The use of SSC supports the Safe System Approach and Proven Safety Countermeasures initiative, while allowing  agencies to supplement more traditional methods of enforcement, engineering measures, and education to alter the social norms of speeding.

Discover Home-Grown Innovations from Around the Country

"National STIC Network Showcase" with 10 categories of links which the innovations are broken up into. Another screen extends from the left of the central screen with a button labeled, "View on-demand presentations." A man stands to the left of the screen and another man sits at the right corner of the screen.

Are you interested in homegrown innovations being used by your peers in other parts of the country? Check out the National STIC Network Showcase, a component of the EDC-7 Virtual Summit. Registering for the event allows you to access all the content through February 2024.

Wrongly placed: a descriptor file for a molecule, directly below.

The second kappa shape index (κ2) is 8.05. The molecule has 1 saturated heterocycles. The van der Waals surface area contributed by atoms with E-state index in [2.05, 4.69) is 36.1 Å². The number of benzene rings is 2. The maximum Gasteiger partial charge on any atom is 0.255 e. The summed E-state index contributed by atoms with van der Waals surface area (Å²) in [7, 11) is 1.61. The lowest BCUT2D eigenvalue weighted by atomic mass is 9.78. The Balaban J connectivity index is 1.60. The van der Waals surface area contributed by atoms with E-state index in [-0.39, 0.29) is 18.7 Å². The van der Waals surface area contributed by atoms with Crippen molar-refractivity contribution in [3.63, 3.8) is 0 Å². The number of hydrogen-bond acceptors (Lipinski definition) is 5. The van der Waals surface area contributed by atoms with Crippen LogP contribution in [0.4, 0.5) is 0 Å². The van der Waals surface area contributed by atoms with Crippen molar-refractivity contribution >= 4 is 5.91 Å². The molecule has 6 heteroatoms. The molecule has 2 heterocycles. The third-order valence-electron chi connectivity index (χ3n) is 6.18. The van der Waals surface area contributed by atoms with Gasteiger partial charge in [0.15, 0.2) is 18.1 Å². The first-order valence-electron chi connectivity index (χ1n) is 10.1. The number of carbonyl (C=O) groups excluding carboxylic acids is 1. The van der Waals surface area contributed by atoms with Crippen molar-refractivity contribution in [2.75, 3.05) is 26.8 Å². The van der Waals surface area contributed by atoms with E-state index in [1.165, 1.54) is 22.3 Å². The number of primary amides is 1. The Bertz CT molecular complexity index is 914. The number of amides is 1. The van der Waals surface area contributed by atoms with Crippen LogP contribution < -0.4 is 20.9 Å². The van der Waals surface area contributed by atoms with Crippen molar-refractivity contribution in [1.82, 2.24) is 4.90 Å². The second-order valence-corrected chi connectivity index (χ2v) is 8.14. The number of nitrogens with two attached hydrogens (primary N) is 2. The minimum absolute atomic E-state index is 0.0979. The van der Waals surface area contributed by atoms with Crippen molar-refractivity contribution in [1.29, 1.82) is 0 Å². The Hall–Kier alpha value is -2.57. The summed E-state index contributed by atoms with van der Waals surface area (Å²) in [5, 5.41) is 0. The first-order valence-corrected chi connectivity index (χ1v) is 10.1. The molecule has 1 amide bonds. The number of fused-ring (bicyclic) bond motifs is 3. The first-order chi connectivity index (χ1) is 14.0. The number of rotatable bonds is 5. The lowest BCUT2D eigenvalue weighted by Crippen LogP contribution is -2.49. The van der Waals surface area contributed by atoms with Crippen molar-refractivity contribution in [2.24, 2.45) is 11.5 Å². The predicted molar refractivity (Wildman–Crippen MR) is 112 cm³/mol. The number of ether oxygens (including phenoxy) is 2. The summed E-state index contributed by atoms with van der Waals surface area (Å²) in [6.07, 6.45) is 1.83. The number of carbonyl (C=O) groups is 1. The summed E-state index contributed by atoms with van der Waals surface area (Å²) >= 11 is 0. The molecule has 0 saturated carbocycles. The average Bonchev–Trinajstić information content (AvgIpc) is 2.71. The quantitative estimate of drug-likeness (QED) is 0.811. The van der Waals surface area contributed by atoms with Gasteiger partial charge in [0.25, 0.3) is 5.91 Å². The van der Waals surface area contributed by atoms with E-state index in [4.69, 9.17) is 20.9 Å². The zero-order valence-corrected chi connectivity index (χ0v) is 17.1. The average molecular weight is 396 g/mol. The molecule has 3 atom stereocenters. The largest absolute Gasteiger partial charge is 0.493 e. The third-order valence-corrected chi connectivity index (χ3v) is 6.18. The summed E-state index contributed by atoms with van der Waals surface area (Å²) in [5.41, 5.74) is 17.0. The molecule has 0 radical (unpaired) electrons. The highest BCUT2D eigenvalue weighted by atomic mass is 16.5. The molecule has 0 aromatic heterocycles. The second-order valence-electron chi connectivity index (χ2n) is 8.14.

The showcase prominently features several innovations focused on addressing challenges to the natural environment. Learn about the New Hampshire DOT's Wildlife Passage Culvert, which partnered with The Nature Conservancy to create a replacement culvert that helped restore aquatic connectivity in the Hudson River Valley. The culvert features a low-flow channel for aquatic passage and a wildlife shelf for mammal passage. In addition to reconnecting the local ecosystem, animals passing through the culvert instead of at the roadway level will increase safety for motorists.

Celebrate the ingenuity of your peers and read about these innovations—developed and deployed in-house at transportation agencies nationwide. Additionally, we invite you to watch the one-hour presentations on-demand that feature many of these and other innovations.

Stay Up to Date on the EDC Innovations That Interest You Most